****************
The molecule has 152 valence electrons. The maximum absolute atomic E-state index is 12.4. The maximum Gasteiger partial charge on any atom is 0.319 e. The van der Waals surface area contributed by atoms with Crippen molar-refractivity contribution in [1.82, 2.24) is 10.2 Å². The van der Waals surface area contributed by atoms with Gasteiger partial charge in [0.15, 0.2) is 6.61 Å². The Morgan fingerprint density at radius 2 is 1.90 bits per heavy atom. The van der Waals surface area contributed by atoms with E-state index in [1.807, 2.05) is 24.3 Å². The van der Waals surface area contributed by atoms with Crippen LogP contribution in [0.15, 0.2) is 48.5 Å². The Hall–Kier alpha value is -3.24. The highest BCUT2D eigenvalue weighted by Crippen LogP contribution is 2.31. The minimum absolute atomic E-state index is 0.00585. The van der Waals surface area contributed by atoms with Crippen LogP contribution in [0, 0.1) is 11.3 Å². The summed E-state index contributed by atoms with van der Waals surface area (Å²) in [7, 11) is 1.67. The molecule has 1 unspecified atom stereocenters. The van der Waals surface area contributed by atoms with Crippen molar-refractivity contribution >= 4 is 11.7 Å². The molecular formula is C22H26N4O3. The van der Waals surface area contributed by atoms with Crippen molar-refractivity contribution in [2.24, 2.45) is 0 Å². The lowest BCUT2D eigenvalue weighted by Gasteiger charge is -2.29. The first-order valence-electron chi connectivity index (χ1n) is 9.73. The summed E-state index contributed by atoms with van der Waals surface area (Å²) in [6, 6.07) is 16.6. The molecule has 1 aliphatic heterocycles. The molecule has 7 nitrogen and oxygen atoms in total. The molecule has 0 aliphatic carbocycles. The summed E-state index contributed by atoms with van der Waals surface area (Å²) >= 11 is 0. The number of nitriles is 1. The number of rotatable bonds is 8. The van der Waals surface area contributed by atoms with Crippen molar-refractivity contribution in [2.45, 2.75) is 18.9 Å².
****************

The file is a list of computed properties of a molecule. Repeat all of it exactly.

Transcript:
The molecule has 152 valence electrons. The maximum absolute atomic E-state index is 12.4. The maximum Gasteiger partial charge on any atom is 0.319 e. The van der Waals surface area contributed by atoms with Crippen molar-refractivity contribution in [1.82, 2.24) is 10.2 Å². The van der Waals surface area contributed by atoms with Gasteiger partial charge in [0.15, 0.2) is 6.61 Å². The Morgan fingerprint density at radius 2 is 1.90 bits per heavy atom. The van der Waals surface area contributed by atoms with E-state index in [1.807, 2.05) is 24.3 Å². The van der Waals surface area contributed by atoms with Crippen LogP contribution in [0.15, 0.2) is 48.5 Å². The Hall–Kier alpha value is -3.24. The highest BCUT2D eigenvalue weighted by Crippen LogP contribution is 2.31. The minimum absolute atomic E-state index is 0.00585. The van der Waals surface area contributed by atoms with Crippen LogP contribution in [0, 0.1) is 11.3 Å². The summed E-state index contributed by atoms with van der Waals surface area (Å²) in [7, 11) is 1.67. The molecule has 1 unspecified atom stereocenters. The van der Waals surface area contributed by atoms with Crippen molar-refractivity contribution >= 4 is 11.7 Å². The molecular formula is C22H26N4O3. The van der Waals surface area contributed by atoms with Crippen molar-refractivity contribution in [2.24, 2.45) is 0 Å². The lowest BCUT2D eigenvalue weighted by Gasteiger charge is -2.29. The first-order valence-electron chi connectivity index (χ1n) is 9.73. The summed E-state index contributed by atoms with van der Waals surface area (Å²) in [6, 6.07) is 16.6. The molecule has 1 aliphatic heterocycles. The molecule has 7 nitrogen and oxygen atoms in total. The molecule has 0 aliphatic carbocycles. The summed E-state index contributed by atoms with van der Waals surface area (Å²) >= 11 is 0. The number of nitriles is 1. The number of rotatable bonds is 8. The van der Waals surface area contributed by atoms with Crippen molar-refractivity contribution in [2.45, 2.75) is 18.9 Å².